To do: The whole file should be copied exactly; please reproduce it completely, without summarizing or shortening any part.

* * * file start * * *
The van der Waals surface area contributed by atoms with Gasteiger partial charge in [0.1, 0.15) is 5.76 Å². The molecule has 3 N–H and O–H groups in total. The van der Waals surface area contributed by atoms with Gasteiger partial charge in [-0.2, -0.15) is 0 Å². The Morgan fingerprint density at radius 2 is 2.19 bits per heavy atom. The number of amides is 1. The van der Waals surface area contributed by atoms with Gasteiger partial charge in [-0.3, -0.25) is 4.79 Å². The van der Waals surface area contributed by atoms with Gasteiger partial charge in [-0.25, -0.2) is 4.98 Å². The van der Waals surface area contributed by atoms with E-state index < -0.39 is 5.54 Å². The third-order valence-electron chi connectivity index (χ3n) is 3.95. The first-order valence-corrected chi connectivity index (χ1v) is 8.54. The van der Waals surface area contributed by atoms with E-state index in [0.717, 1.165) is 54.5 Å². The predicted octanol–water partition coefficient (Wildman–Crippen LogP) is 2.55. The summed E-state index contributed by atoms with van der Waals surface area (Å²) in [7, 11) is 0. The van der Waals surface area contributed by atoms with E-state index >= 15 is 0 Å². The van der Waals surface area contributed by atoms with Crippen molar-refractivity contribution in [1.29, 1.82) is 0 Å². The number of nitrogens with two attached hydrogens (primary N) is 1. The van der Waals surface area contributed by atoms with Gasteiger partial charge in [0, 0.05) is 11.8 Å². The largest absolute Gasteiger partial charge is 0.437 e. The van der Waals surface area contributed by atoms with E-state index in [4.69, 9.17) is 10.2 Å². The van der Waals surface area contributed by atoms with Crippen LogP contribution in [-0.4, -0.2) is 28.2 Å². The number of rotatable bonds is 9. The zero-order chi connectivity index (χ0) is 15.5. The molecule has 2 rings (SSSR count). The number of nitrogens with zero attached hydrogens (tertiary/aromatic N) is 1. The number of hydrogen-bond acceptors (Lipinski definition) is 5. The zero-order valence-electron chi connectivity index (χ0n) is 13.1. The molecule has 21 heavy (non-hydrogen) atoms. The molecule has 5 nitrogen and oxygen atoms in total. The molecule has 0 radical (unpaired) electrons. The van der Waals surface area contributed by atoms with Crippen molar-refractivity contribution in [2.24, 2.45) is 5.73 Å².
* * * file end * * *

The van der Waals surface area contributed by atoms with Gasteiger partial charge in [0.1, 0.15) is 5.76 Å². The molecule has 3 N–H and O–H groups in total. The van der Waals surface area contributed by atoms with Gasteiger partial charge in [-0.2, -0.15) is 0 Å². The Morgan fingerprint density at radius 2 is 2.19 bits per heavy atom. The number of amides is 1. The van der Waals surface area contributed by atoms with Gasteiger partial charge in [-0.3, -0.25) is 4.79 Å². The van der Waals surface area contributed by atoms with Gasteiger partial charge in [-0.25, -0.2) is 4.98 Å². The van der Waals surface area contributed by atoms with E-state index < -0.39 is 5.54 Å². The third-order valence-electron chi connectivity index (χ3n) is 3.95. The first-order valence-corrected chi connectivity index (χ1v) is 8.54. The van der Waals surface area contributed by atoms with E-state index in [0.717, 1.165) is 54.5 Å². The predicted octanol–water partition coefficient (Wildman–Crippen LogP) is 2.55. The summed E-state index contributed by atoms with van der Waals surface area (Å²) in [7, 11) is 0. The van der Waals surface area contributed by atoms with E-state index >= 15 is 0 Å². The van der Waals surface area contributed by atoms with Crippen molar-refractivity contribution in [1.29, 1.82) is 0 Å². The number of nitrogens with two attached hydrogens (primary N) is 1. The van der Waals surface area contributed by atoms with Gasteiger partial charge in [0, 0.05) is 11.8 Å². The largest absolute Gasteiger partial charge is 0.437 e. The van der Waals surface area contributed by atoms with E-state index in [4.69, 9.17) is 10.2 Å². The van der Waals surface area contributed by atoms with Crippen LogP contribution in [-0.4, -0.2) is 28.2 Å². The number of rotatable bonds is 9. The zero-order chi connectivity index (χ0) is 15.5. The molecule has 2 rings (SSSR count). The number of nitrogens with zero attached hydrogens (tertiary/aromatic N) is 1. The number of hydrogen-bond acceptors (Lipinski definition) is 5. The zero-order valence-electron chi connectivity index (χ0n) is 13.1. The molecule has 21 heavy (non-hydrogen) atoms. The molecule has 5 nitrogen and oxygen atoms in total. The molecule has 0 radical (unpaired) electrons. The van der Waals surface area contributed by atoms with Crippen molar-refractivity contribution in [2.24, 2.45) is 5.73 Å².